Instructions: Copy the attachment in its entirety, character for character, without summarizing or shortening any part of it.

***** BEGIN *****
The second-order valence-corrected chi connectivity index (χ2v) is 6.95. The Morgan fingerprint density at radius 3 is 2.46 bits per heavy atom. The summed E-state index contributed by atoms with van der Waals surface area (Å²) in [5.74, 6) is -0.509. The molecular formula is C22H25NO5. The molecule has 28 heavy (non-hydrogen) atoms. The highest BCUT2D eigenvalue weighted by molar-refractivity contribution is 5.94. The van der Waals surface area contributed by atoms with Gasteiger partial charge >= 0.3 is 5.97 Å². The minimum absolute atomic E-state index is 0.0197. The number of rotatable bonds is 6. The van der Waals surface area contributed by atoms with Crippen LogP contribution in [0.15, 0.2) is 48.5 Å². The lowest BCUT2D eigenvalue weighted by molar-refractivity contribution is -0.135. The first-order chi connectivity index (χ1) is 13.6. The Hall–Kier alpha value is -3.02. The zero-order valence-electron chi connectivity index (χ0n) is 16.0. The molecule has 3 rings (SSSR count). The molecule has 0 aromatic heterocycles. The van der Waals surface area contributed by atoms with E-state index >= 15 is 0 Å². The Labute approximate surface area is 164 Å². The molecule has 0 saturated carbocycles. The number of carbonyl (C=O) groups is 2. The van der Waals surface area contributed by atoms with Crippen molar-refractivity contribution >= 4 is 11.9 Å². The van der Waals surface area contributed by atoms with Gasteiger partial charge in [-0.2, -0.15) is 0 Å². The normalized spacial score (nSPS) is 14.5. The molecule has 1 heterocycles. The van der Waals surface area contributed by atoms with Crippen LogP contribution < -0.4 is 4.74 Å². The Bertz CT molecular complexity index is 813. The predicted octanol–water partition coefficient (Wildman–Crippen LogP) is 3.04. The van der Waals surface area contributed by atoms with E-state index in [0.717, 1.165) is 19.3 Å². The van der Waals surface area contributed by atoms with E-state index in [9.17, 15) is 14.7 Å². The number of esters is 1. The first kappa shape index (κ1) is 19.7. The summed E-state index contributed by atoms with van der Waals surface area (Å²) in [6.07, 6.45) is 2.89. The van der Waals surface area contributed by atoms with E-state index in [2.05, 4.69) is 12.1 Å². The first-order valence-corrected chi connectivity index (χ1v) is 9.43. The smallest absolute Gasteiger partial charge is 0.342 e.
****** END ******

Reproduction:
The second-order valence-corrected chi connectivity index (χ2v) is 6.95. The Morgan fingerprint density at radius 3 is 2.46 bits per heavy atom. The summed E-state index contributed by atoms with van der Waals surface area (Å²) in [5.74, 6) is -0.509. The molecular formula is C22H25NO5. The molecule has 28 heavy (non-hydrogen) atoms. The highest BCUT2D eigenvalue weighted by molar-refractivity contribution is 5.94. The van der Waals surface area contributed by atoms with Gasteiger partial charge >= 0.3 is 5.97 Å². The minimum absolute atomic E-state index is 0.0197. The number of rotatable bonds is 6. The van der Waals surface area contributed by atoms with Crippen LogP contribution in [0.15, 0.2) is 48.5 Å². The lowest BCUT2D eigenvalue weighted by molar-refractivity contribution is -0.135. The first-order chi connectivity index (χ1) is 13.6. The Hall–Kier alpha value is -3.02. The zero-order valence-electron chi connectivity index (χ0n) is 16.0. The molecule has 3 rings (SSSR count). The molecule has 0 aromatic heterocycles. The van der Waals surface area contributed by atoms with E-state index >= 15 is 0 Å². The Labute approximate surface area is 164 Å². The molecule has 0 saturated carbocycles. The number of carbonyl (C=O) groups is 2. The van der Waals surface area contributed by atoms with Crippen molar-refractivity contribution >= 4 is 11.9 Å². The van der Waals surface area contributed by atoms with Gasteiger partial charge in [-0.2, -0.15) is 0 Å². The normalized spacial score (nSPS) is 14.5. The molecule has 1 heterocycles. The van der Waals surface area contributed by atoms with Crippen LogP contribution < -0.4 is 4.74 Å². The Bertz CT molecular complexity index is 813. The predicted octanol–water partition coefficient (Wildman–Crippen LogP) is 3.04. The van der Waals surface area contributed by atoms with E-state index in [0.717, 1.165) is 19.3 Å². The van der Waals surface area contributed by atoms with E-state index in [9.17, 15) is 14.7 Å². The number of esters is 1. The first kappa shape index (κ1) is 19.7. The summed E-state index contributed by atoms with van der Waals surface area (Å²) in [6.07, 6.45) is 2.89. The van der Waals surface area contributed by atoms with E-state index in [2.05, 4.69) is 12.1 Å². The first-order valence-corrected chi connectivity index (χ1v) is 9.43. The smallest absolute Gasteiger partial charge is 0.342 e.